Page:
The Tropical Disease Initiative has released a “kernel” for open source drug discovery. It’s been published in both Nature Biotechnology (ugh, subscription required) and in PLoS Neglected and Tropical Diseases (yay, open access fulltext under CC-BY).
I am not steeped enough in the reality of drug discovery to make believable statements about how much this means for those actually on the ground looking for cures. I do know that drug targets are only the first step on a really long road to drugs in patients, and Derek Lowe has written a very informative post on this topic over at In the Pipeline. Suffice to say there’s a lot between the gene and the cure.
What I do know is that this first step of drug targets is critical enough that companies have risen high and made a lot of money by locking them up with patents and trade secrets. At the risk of overloading Derek’s blog, his post on “ten years after: the genomics frenzy” is essential reading. There was a mad land grab going on for a long time, resulting in statistically shocking amounts of the genome being patented (although the impact hasn’t been as bad as it could have been, thanks to better regulations at the USPTO and recent court decisions).
This kernel (which is in reality more like a database than the Linux kernel) represents a shot across the bow of those who would argue that disease biology should be a competitive space. Like the genome itself, it’s becoming more and more evident that collaborative behavior and pre-competitive action is the best management scheme for disease biology. Property behavior doesn’t lend itself to innovation in a space of such enormous and disparate complex knowledge.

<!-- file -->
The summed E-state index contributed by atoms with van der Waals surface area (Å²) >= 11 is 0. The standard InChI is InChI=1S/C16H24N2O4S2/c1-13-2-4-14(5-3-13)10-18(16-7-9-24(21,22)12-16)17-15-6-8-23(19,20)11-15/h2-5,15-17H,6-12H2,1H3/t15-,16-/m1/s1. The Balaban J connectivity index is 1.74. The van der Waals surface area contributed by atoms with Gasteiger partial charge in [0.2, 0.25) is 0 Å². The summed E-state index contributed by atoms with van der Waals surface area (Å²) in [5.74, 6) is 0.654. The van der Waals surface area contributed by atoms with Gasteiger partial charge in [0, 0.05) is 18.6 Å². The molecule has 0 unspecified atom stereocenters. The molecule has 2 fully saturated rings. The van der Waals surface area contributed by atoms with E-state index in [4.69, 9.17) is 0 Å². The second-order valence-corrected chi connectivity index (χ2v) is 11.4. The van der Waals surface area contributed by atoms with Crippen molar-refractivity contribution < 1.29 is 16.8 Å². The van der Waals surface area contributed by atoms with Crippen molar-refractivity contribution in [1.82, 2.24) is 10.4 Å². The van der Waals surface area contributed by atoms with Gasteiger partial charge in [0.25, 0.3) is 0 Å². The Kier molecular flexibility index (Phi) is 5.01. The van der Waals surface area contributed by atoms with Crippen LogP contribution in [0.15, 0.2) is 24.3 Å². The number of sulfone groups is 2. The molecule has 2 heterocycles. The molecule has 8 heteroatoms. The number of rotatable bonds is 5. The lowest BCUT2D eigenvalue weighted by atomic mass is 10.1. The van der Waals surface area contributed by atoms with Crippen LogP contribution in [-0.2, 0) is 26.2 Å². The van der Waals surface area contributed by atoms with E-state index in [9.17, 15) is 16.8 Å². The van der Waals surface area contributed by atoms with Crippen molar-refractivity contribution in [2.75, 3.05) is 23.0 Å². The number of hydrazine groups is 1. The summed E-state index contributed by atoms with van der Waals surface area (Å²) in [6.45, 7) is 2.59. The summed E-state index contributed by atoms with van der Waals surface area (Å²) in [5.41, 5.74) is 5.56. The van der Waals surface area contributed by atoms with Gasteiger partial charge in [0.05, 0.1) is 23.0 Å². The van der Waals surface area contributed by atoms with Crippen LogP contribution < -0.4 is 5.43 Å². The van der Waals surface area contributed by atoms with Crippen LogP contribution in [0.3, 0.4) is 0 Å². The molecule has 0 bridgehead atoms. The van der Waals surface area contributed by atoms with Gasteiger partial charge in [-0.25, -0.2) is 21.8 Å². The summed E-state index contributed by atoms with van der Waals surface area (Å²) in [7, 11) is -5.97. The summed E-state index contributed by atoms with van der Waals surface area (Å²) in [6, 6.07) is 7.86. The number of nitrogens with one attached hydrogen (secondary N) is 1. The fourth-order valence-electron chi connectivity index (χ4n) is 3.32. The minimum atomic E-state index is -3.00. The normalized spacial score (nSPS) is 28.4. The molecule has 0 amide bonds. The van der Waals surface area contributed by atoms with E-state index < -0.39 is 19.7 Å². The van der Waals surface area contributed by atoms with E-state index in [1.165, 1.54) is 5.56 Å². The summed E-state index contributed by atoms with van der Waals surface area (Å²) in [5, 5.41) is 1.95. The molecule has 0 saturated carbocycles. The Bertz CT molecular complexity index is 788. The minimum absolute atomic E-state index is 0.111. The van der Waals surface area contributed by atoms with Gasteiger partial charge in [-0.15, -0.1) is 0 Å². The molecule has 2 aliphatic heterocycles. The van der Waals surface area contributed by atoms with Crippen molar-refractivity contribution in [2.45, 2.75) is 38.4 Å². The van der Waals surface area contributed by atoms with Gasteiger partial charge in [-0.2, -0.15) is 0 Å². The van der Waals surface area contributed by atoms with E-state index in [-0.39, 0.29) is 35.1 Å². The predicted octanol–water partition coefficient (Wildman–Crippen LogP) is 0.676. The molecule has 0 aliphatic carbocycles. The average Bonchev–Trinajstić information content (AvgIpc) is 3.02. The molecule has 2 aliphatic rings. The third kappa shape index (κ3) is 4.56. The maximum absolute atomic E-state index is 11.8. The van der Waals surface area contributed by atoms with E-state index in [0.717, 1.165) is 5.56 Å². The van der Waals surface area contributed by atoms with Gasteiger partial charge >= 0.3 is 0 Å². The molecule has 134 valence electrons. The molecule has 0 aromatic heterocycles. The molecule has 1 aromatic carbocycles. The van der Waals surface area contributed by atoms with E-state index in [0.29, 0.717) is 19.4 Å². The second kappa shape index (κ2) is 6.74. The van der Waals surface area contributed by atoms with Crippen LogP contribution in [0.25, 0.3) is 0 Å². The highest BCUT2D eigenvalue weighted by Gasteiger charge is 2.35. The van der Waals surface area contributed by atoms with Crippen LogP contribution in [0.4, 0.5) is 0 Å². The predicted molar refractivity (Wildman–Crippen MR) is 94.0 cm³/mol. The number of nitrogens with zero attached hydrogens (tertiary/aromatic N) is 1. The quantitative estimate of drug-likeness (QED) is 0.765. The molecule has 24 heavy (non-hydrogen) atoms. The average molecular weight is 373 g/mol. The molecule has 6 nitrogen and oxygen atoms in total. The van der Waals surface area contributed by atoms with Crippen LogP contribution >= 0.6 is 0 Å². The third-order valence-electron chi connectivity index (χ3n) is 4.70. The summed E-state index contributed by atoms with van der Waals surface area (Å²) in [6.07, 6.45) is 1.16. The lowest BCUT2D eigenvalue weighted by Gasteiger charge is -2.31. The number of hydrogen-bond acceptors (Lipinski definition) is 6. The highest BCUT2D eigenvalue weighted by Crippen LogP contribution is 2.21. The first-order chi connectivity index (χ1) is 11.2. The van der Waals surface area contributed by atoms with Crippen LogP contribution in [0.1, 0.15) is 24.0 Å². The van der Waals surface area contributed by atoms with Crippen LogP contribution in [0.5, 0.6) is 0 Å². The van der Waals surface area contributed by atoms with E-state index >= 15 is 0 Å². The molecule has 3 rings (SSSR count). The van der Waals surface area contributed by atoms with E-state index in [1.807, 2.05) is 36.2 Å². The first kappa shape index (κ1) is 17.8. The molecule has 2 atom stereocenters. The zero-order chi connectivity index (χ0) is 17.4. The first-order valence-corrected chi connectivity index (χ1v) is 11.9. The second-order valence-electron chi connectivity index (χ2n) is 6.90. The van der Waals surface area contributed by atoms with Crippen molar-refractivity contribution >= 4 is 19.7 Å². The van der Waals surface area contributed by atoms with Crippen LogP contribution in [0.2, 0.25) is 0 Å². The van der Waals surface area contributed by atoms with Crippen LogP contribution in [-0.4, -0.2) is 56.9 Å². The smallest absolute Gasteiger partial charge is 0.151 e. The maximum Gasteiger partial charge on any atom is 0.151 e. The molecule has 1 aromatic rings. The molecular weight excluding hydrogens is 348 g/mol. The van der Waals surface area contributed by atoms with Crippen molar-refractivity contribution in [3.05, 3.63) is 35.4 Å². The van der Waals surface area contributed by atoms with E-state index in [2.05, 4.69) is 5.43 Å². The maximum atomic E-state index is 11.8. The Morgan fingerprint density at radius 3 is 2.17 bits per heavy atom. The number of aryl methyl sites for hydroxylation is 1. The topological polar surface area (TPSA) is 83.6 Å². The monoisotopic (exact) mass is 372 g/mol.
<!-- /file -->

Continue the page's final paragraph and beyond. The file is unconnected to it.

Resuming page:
I’m thrilled that the data underneath the kernel is itself available in the public domain under the Science Commons data protocol. This is a wonderful step forward in the voluntary construction of the public domain – had this been done at the NCBI it’d have been public as a default step, but the choices of the TDI have ensured that the data can be effortlessly and endlessly remixed into other public domain data sources. They understood that it’s about interoperability, not control, lowering resistance to the public’s right to share, not compelling behavior on users. And in so doing they’ve done a lovely job of creating a ton of prior art that itself should help avoid dumb patents skating through the USPTO.